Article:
Places the shifting perceptions of the United States among a significant political group—young, volatile, and politically active urban Chinese—into historical perspective through the examination of the origin, development, and eruption of their anti-American sentiments.
While American images of China have been characterized by a fluctuating love/hate relationship, many educated urban Chinese youths also retained ambivalent feelings toward the United States in the early decades of the 20th century. The years between the end of the Second World War and the outbreak of the Korean War represented a significant period in Sino-American relations. This study places the shifting perceptions of the United States among an important political group—young, volatile, and politically active urban Chinese—into historical perspective through the examination of the origin, development, and eruption of their anti-American sentiment. These feelings would prove to be a liability to the Chinese Nationalist cause and would ultimately assist in easing the way of the Communists into urban China.
In the immediate post-World War II period, American influence and presence in China reached an unprecedented peak. However, American political, military, and economic activities largely failed to generate Chinese good will; instead, such actions produced political antipathy toward the United States. The sojourn of American GIs in urban China, for example, would serve as a critical factor in arousing nationalist fervor. The Chinese Communist Party would capitalize on this groundswell and push it to the foreground during open hostilities with the United States after the outbreak of the Korean War.
Preface Abbreviations and Acronyms America as Both Inspiration and Obstacle Urban Chinese Response to the American Military Presence, 1945-1946 Intellectual Opinion on American Political and Economic Involvement, 1946 The Shen Chong Rape Case and the Kangbao (Anti-Brutality) Movement, 1946-1947 Fan MeifuRi: Opposing the U.S. Support of Japan KangMei YuanChao: The "Resist America, Aid Korea" Movement, 1950-1953 Conclusion Selected Bibliography Index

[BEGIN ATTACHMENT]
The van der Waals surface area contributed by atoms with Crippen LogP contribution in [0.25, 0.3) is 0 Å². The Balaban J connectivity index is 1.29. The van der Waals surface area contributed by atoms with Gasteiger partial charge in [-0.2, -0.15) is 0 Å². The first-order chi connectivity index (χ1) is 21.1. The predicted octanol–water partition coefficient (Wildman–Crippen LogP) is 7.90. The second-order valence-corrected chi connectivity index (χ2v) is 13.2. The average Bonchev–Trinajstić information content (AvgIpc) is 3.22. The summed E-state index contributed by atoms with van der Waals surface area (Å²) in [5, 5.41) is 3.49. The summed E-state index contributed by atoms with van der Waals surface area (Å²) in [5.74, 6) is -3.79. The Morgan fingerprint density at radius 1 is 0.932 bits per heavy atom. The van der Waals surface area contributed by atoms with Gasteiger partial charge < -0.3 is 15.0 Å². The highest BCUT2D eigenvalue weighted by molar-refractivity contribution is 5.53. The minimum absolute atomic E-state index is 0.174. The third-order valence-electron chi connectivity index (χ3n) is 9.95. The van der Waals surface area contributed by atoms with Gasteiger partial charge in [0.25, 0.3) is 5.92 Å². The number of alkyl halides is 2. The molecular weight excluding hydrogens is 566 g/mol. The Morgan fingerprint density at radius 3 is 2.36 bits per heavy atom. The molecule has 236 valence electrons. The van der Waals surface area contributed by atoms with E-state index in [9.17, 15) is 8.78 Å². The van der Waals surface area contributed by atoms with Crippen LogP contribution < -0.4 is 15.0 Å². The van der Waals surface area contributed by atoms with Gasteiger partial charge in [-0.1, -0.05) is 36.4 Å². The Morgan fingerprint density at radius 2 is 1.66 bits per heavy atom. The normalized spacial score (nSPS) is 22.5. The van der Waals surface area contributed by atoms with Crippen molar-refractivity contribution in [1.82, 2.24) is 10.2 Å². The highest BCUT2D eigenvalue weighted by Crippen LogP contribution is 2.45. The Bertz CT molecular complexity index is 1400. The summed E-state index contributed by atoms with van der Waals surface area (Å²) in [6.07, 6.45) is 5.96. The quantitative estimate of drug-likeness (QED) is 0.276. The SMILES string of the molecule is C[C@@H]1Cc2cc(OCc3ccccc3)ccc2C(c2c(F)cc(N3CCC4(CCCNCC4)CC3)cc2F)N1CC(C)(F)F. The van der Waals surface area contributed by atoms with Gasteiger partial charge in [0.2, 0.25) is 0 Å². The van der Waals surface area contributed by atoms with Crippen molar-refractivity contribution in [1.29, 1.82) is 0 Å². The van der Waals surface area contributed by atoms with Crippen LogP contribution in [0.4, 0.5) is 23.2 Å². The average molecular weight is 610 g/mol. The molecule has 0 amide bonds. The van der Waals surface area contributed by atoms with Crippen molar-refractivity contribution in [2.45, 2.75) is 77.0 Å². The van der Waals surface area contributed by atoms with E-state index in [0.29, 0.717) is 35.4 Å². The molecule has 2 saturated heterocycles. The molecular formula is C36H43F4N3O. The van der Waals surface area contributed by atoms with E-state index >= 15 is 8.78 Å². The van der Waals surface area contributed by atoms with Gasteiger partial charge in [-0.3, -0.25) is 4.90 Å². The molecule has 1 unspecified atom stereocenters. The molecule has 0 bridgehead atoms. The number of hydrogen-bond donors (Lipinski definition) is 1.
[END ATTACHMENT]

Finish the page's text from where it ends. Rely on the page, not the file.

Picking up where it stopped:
Reviews In this impressively researched book, Hong Zhang demonstrates how quickly gratitude to liberators can change to hostility when liberators are perceived as oppressive.—The Journal of American History
Americans have usually thought that China should view the US as its friend in the world. However, Zhang persuasively explains why young urban Chinese intellectuals, who harbored ambivalent feelings of both admiration and resentment, ultimately were to be disenchanted with the US. First of all, the stationing of US military personnel in China after WW II led to numerous conflicts with local Chinese. Second, in hoping to prevent a civil war between the Chinese Communists and Nationalists, Henry Wallace, Patrick Hurley, and General George Marshall tried to mediate with the two sides. However, their efforts were compromised from the start, as many Chinese intellectuals saw the US as biased in favor of the Nationalists under Chiang Kai-shek. Then, in 1946-47, anti-American feeling intensified when a GI raped Shen Chong (a young student from National Beijing University) but escaped punishment because officials in Washington reversed the verdict. Finally, US support for the economic reconstruction of Japan and US intervention in the Korean War further alienated Chinese intellectuals. A well-documented and illuminating study, suitable for a general audience. All collections.—Choice